Culturally Sensitive Teaching Strategies to Improve Health for Refugees in San Antonio, Texas

Friday, 28 July 2017: 10:45 AM

Rebekah J. Salt, PhD, MN
School of Nursing, The University of Texas Health Science Center at San Antonio, San Antonio, TX, USA

It is well known that social determinants of health (SDH) affect health. In the United States, researchers are challenged to focus attention on social and economic factors related to health and to investigate the links between SDH and vulnerable populations. Refugees in the United States are a vulnerable population and at risk for poor health and social outcomes due to past and present circumstances. In 2015, the United Nations High Commissioner for Refugees reported that of the 65.3 million persons forcibly displaced worldwide, an estimated 21.3 million of those were refugees. The United States remains a world leader in refugee resettlement and is expected to admit 85,000 refugees in Fiscal Year 2016 with at least 10,000 of those from Syria. Texas is a national leader in refugee arrivals and provides culturally sensitive comprehensive health assessments and referrals during the resettlement process.

Resettlement can be stressful as refugees may have suffered life-threatening circumstances prior to flight from their countries. Shortly after reaching the United States, refugees face the difficult tasks of learning to speak English, finding employment, and knowing whom to ask for help. Researchers have reported four reoccurring barriers that can affect refugees’ transition to the United States: 1) Culture, as health beliefs and social norms vary from country to country; 2) Language issues around verbalizing their needs; 3) Discrimination and stigmatization specifically related to mental health, religious or regional stigma; and 4) Logistical concerns around transportation, finding housing, and navigating the health care system. These internal and structural issues can create barriers to care and contribute to health disparities in this population.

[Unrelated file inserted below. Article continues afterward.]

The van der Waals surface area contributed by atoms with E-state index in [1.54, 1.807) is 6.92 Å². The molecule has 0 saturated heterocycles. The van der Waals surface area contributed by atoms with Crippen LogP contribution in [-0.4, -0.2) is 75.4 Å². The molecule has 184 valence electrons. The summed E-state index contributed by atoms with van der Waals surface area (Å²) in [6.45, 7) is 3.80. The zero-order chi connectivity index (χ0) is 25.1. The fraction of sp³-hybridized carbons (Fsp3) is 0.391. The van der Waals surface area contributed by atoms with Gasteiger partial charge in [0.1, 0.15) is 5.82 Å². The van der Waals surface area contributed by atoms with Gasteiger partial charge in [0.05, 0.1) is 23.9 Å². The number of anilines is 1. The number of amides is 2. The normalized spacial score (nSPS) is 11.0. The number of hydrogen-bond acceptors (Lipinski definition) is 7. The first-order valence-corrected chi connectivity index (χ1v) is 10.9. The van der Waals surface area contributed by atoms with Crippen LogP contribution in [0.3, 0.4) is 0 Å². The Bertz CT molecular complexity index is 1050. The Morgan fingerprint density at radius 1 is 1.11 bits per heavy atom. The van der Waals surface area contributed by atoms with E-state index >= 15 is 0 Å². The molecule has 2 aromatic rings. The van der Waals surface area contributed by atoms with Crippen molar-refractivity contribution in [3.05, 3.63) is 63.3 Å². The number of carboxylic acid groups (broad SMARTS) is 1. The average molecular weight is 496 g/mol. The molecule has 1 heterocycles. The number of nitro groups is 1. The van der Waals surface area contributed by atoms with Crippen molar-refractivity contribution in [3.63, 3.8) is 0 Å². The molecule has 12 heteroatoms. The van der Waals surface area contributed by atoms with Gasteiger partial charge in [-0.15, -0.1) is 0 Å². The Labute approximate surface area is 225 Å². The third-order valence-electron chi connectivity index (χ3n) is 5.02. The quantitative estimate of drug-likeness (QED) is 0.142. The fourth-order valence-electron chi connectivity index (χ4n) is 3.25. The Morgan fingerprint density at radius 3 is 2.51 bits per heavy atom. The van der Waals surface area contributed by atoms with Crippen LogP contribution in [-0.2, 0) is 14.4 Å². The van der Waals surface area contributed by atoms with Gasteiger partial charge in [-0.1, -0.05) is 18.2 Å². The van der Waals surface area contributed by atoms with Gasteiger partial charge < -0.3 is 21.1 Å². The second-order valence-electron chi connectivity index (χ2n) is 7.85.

In the Population-Focused Health course at the University of Texas Health Science Center at San Antonio, School of Nursing, students are introduced to social determinants of health and social justice at the community level through a community assessment process. Each clinical group is required to complete a windshield survey, analyze public health data, conduct key informant interviews and focus health promotion within specific census tracts. The Center for Refugee Services (CRS) is an independent 501(c)3 nonprofit agency that was established in 2010 and is run by volunteers who provide educational and support resources to the refugee community in Northwest San Antonio. At the CRS, the students learn about primary and secondary prevention strategies within the context of cultural sensitivity and safety. A student project may consist of a health fair, screenings, or health education presentations based on refugee request and need. In the planning and implementation of these projects, the students have to frame the message around health promotion, identify internal and structural barriers, and plan for logistics such as working with interpreters and translators. This community partnership has been transformational for both the refugees and students. The refugees appreciate the collaboration with the University of Texas Health Science Center and the students share that they can translate the concepts of social justice and cultural sensitivity and safety into their care of vulnerable populations in acute and community settings.